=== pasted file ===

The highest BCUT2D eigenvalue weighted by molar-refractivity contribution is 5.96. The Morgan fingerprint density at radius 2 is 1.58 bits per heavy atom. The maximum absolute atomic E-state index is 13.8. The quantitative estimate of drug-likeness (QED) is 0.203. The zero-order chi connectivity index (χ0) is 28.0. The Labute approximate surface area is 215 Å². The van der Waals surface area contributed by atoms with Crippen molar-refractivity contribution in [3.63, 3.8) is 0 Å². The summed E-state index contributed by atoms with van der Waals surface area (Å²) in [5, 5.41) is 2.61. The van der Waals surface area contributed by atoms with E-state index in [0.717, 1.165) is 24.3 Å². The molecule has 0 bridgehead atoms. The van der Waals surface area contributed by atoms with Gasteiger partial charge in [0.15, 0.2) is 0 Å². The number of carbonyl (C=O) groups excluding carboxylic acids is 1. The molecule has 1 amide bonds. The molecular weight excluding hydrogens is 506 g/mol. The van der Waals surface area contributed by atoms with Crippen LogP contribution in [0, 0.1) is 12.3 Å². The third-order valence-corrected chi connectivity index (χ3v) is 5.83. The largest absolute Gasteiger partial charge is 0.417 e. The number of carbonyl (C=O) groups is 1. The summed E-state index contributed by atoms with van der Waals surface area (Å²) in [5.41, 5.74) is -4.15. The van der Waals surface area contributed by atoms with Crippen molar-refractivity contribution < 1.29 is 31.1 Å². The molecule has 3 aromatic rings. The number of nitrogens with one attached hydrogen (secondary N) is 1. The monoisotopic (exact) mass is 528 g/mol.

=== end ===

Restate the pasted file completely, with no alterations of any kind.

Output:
The highest BCUT2D eigenvalue weighted by molar-refractivity contribution is 5.96. The Morgan fingerprint density at radius 2 is 1.58 bits per heavy atom. The maximum absolute atomic E-state index is 13.8. The quantitative estimate of drug-likeness (QED) is 0.203. The zero-order chi connectivity index (χ0) is 28.0. The Labute approximate surface area is 215 Å². The van der Waals surface area contributed by atoms with Crippen molar-refractivity contribution in [3.63, 3.8) is 0 Å². The summed E-state index contributed by atoms with van der Waals surface area (Å²) in [5, 5.41) is 2.61. The van der Waals surface area contributed by atoms with E-state index in [0.717, 1.165) is 24.3 Å². The molecule has 0 bridgehead atoms. The van der Waals surface area contributed by atoms with Gasteiger partial charge in [0.15, 0.2) is 0 Å². The number of carbonyl (C=O) groups excluding carboxylic acids is 1. The molecule has 1 amide bonds. The molecular weight excluding hydrogens is 506 g/mol. The van der Waals surface area contributed by atoms with Crippen LogP contribution in [0, 0.1) is 12.3 Å². The third-order valence-corrected chi connectivity index (χ3v) is 5.83. The largest absolute Gasteiger partial charge is 0.417 e. The number of carbonyl (C=O) groups is 1. The summed E-state index contributed by atoms with van der Waals surface area (Å²) in [5.41, 5.74) is -4.15. The van der Waals surface area contributed by atoms with Crippen molar-refractivity contribution < 1.29 is 31.1 Å². The molecule has 3 aromatic rings. The number of nitrogens with one attached hydrogen (secondary N) is 1. The monoisotopic (exact) mass is 528 g/mol.